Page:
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Overgrowth syndrome


Overgrowth syndromes in children constitute a group of rare disorders that are typical of tissue hypertrophy. Individual overgrowth syndromes have been shown to overlap with regard to clinical and radiologic features. The details of the genetic bases of these syndromes are unfolding. Any of the three embryonic tissue layers may be involved.The syndromes may manifest in localized or generalized tissue overgrowth. Latitudinal and longitudinal growth may be affected. Nevertheless, the musculoskeletal features are central to the diagnosis of some syndromes such as Proteus syndrome. The time of presentation of children with overgrowth syndromes is an important contributor to the differential diagnosis. Children with some overgrowth syndromes such as Klippel-Trenaunay-Weber syndrome can be readily detectable at birth. In contrast other overgrowth syndromes such as Proteus syndrome usually present in the postnatal period characteristically between the 2nd and 3rd year of life. In general, children with overgrowth syndromes are at increased risk of embryonic tumor development.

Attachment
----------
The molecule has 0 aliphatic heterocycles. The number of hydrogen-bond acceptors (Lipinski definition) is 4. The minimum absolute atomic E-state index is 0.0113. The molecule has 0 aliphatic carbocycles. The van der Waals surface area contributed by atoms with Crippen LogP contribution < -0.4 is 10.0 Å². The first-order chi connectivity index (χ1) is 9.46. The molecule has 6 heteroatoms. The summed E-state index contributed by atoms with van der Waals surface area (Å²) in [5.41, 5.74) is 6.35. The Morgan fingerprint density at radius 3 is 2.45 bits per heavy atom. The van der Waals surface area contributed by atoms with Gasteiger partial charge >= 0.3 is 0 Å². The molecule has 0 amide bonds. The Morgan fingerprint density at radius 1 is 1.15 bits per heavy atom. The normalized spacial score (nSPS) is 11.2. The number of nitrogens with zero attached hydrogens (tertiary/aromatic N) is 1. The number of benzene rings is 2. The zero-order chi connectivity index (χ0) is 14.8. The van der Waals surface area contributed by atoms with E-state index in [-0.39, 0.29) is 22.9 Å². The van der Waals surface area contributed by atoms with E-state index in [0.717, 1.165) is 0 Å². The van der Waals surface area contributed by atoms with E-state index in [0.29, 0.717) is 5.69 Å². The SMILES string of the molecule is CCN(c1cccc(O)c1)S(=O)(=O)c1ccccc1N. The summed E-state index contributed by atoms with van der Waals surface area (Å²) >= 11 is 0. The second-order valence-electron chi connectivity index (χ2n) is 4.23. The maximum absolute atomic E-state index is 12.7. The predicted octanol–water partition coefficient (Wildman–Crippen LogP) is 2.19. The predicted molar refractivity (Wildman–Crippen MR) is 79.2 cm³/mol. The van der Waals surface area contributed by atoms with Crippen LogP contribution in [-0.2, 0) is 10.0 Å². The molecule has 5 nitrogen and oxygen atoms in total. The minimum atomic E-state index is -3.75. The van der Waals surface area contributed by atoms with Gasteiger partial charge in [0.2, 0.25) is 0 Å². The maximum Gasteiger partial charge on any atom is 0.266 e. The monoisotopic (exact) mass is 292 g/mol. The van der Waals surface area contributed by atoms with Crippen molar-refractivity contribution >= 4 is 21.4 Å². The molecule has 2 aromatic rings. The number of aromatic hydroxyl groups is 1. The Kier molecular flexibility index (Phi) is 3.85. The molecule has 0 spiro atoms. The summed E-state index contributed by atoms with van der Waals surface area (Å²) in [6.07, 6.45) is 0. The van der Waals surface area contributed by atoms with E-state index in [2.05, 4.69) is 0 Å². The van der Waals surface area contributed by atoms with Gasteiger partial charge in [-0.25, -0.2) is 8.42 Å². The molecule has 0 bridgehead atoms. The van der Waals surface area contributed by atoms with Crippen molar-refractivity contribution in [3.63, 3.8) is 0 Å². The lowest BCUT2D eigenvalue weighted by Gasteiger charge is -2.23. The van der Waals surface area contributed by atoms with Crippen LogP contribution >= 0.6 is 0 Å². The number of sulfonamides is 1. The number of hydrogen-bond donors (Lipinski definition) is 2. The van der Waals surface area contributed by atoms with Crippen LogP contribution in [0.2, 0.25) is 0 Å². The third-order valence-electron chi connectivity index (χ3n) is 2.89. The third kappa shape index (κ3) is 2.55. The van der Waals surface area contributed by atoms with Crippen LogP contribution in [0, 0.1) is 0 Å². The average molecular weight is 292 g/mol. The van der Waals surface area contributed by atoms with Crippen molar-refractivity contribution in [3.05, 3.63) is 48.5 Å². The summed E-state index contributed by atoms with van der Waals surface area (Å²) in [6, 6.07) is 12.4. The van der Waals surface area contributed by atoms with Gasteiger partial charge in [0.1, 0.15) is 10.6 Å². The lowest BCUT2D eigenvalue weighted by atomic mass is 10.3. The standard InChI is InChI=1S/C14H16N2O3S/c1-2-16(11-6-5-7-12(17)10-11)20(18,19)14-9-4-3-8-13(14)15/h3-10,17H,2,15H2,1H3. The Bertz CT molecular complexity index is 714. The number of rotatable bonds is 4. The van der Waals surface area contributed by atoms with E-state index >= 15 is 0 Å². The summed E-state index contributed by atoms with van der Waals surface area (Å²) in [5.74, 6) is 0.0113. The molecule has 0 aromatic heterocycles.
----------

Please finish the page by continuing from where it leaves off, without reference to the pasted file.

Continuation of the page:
Examples of overgrowth syndromes include; Beckwith-Wiedemann syndrome, Proteus syndrome, Sotos syndrome, neurofibromatosis, Simpson-Golabi-Behmel syndrome, Weaver syndrome, Sturge–Weber syndrome, Macrocephaly-capillary malformation, CLOVES syndrome, fragile X syndrome and Klippel-Trenaunay-Weber syndrome.